The day before had been bright sunshine and blue skies but the following day was all grey skies, wind and rain. That obviously meant that it was time for us to hit the road again.
We had been waiting over 2 months for the Coaster to have the engine re-built and assorted other problems sorted out and before we knew it we were $12,433.00 poorer after the disastrous
trip to the north. Finally we were able to get out and see if anything remained of what was said to be the best wildflower season in the past 18 years.
Our initial target was Leseur National Park and the new wildflower drive. The weather, as usual, was being uncooperative but there was no pint in waiting
for it to clear so the first day took us to Olviver's Bridge at Cataby.
Oliver's bridge - Cataby
This is a site not known to many people so we had the place to ourselves. There are no facilities and it isn't suitable for big rigs or big vans but most other rigs will fit easily.
The wildflowers were good as there was quite a large variety and the birdlife is prolific. Dorothy even managed to get a few good photos of a tawny frogmouth. Anyone who knows what these birds
look like will know they aren't that easy to spot.
We took a detour west on Bibby Road towards Cervantes to re-check all the reserves in this area. The first is Drummonds which is partially wooded and has some shade.
Next is Hakea that is located on top of a hill is is very exposed to the wind. There are three shelters (of a sort) at Hakea but it isn't the best spot to overnight.
Drummonds Reserve - Bibby Road
Next comes Banksia on the Cervantes Road and further along on the north side of the road is Tuarts where there are a lot of trees and it is nice and secluded. There is also a toilet at Tuarts but
it isn't the best we have ever seen.
All these sites used to be signposted as NO CAMING but now all the signs are gone to overnighting here seems as though it is ok.
Back east along Cervantes Road we turned north (left) towards Jurien Road. The turn off to Leseur National Park is a little to the west (left) along Jurien Road. The road leading to the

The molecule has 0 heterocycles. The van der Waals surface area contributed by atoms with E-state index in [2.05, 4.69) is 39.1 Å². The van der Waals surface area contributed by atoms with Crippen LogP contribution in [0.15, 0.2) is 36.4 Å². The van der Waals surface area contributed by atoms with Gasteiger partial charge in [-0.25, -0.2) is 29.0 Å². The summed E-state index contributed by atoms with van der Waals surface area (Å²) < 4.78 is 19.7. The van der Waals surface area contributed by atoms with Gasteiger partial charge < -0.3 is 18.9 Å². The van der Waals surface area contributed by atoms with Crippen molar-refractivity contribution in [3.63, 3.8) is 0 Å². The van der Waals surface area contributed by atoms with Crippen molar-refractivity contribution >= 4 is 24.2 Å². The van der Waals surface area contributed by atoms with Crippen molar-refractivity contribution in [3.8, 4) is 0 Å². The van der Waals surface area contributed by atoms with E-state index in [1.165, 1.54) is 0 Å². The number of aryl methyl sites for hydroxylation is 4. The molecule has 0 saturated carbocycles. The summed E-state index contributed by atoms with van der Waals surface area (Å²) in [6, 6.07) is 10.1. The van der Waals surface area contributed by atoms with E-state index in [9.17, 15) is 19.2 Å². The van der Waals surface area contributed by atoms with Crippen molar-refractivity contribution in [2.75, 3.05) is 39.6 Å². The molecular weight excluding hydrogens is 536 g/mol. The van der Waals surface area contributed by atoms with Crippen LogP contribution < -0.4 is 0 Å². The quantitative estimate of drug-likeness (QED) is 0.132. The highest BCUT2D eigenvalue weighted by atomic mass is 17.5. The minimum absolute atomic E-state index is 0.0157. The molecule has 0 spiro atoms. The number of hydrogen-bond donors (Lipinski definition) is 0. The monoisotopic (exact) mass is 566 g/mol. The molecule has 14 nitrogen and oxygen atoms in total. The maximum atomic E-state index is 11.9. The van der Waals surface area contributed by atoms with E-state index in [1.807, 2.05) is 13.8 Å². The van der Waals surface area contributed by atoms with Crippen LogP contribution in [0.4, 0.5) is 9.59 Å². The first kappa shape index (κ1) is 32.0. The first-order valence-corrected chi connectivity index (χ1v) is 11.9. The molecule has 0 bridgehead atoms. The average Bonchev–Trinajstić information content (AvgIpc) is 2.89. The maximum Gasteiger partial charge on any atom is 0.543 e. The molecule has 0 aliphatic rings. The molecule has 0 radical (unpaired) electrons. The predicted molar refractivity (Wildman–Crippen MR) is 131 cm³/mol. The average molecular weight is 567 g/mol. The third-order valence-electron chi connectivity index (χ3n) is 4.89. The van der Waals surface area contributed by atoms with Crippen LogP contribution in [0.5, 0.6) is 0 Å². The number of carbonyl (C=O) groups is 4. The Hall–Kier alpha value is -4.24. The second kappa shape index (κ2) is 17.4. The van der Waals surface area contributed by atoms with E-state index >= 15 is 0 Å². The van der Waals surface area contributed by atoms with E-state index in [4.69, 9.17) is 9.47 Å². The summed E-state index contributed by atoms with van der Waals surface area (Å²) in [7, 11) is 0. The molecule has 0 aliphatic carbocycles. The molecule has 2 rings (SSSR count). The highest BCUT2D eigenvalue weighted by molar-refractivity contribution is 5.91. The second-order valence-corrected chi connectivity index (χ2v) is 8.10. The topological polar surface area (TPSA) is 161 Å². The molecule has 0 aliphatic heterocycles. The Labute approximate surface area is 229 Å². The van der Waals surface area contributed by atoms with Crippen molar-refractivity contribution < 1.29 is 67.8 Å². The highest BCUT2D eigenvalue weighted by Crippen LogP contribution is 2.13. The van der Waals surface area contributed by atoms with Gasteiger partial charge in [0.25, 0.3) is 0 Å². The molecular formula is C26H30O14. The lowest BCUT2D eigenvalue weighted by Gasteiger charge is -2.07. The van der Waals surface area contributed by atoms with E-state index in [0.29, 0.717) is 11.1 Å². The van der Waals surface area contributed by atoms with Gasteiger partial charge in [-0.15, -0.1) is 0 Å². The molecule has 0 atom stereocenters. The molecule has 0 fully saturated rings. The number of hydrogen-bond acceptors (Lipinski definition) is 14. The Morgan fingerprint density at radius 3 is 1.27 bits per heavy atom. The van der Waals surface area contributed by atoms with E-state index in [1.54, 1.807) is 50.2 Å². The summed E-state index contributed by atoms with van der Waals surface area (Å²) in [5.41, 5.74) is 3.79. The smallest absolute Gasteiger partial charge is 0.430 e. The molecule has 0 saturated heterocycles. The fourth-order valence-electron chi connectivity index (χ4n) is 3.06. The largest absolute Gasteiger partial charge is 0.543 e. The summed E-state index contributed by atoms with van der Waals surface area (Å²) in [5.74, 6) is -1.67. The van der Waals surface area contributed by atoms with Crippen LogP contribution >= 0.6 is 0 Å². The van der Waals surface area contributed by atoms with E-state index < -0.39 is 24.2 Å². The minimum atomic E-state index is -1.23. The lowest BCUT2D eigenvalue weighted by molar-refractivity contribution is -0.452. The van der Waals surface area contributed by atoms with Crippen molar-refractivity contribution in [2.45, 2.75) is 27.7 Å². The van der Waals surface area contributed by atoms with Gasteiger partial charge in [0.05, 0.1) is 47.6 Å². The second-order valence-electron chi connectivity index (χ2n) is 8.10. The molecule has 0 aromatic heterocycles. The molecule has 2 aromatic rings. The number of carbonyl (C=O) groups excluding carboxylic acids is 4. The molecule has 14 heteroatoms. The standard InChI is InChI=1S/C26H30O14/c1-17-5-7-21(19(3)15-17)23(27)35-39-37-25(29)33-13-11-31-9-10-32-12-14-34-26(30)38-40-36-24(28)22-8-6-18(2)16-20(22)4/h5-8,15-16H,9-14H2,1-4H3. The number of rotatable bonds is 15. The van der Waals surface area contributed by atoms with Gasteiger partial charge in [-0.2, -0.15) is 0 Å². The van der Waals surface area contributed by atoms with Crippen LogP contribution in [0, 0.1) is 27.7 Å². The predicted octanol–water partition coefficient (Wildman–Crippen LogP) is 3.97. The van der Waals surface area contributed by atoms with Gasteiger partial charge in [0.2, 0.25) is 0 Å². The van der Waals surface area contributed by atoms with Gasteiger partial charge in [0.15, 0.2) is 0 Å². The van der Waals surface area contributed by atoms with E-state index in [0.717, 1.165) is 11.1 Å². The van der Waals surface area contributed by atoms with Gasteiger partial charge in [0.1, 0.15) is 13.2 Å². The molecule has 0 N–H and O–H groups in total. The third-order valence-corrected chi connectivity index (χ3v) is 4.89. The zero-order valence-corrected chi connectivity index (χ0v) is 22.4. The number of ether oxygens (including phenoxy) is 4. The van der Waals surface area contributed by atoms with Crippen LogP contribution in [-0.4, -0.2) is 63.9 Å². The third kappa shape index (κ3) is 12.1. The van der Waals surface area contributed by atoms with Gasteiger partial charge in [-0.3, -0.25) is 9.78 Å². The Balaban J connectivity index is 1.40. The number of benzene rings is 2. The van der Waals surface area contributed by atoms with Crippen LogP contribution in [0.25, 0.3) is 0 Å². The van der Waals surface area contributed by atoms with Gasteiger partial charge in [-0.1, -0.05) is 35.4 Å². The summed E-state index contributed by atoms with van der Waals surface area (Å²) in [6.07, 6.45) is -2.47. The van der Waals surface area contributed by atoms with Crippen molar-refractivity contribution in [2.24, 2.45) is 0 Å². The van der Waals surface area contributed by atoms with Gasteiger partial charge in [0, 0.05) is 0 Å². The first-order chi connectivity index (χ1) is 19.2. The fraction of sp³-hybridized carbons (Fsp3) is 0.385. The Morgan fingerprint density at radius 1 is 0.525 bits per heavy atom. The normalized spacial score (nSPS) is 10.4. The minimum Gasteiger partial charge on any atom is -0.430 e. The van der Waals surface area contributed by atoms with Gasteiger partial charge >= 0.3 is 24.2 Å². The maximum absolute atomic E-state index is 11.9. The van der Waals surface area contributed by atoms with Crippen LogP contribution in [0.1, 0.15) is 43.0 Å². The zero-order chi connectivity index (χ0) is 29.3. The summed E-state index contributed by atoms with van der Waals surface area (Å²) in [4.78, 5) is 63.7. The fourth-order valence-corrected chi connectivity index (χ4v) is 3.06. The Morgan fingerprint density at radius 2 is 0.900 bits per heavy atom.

park is unsealed and there are a few corrugations but generally the road was good.
Leseur National Park
Surprisingly the Leseur wildflower drive is all sealed (and is a one-way loop). There are small pull-ins along the road that enable visitors to stop and see the flowers and there are three large
car parks and toilets are available in the park.
Sadly the weather was still awful so we didn't get to experience the drive at its best but it was still worth doing as the road winds (and is does wind a lot) through various different floral
areas and there is a large variety of flower species to see.
The park has some good walks as well but due to the weather we didn't get much of a chance to see them.
We returned to Jurien Road and headed east (left) to Wandoo Reserve where we spent the night. There are seats and tables here but no other facilities.
We passed another un-named reserve on Jurien Road before reaching Brand Highway and turning south (right) and then across the road we stopped at Coomallo Creek Rest Area.
There are toilets, seats, tables and bins here.
Coomallo Creek Rest Area
There is also a walk trail that leads away from the rest area up a slight incline where there were a lot of different flowers. There are also some zamia palms which is something I have
not seen before.
Zamia palms at Coomallo Creek
The next stop was Badgingarra - a small town that really comes to life during spring. We had a quick look around town, refuelled and then went up
to the lookout to see what flowers we could find there. From there we turned east and found another wildflower walk along North East Road.
The weather was staying doggedly wet and overcast but we still managed to get some good pictures of the different types of wildflowers in the area.
We detoured slightly to have a look at Dandaragan where there is a good little caravan facility but little else and then made our way east to Moora where we topped
up the water tanks.
Being Sunday the town was very quiet so with no reason to linger we pushed on to our overnight stop at Round Hill Hall.
Finally the weather had started to clear and after a quick fuel and grocery stop at Miling we turned east at Pithara and headed out to an area
of the state we have never been through before.
Our destination was Petrudor Rocks that is about 33km east of Pithara.
We had obviously missed the best of the wildflowers here as there were many dried flower heads among the remaining masses of yellow ever-lastings.
There is a toilet and some wood BBQs at this site and lots for room so we decided to spend a couple of nights and catch up with some long overdue cleaning and sorting out of gear
in the trailer.
With the sun out the flies had come out as well and friendly little fellows they were too.
Since we had some time to spare and lots of room we decided to set the full annexe up as we have never done this since we bought the Coaster. It turned out to be a nice easy setup
and it was a welcome sanctuary from the hordes of flies.
Coaster annexe up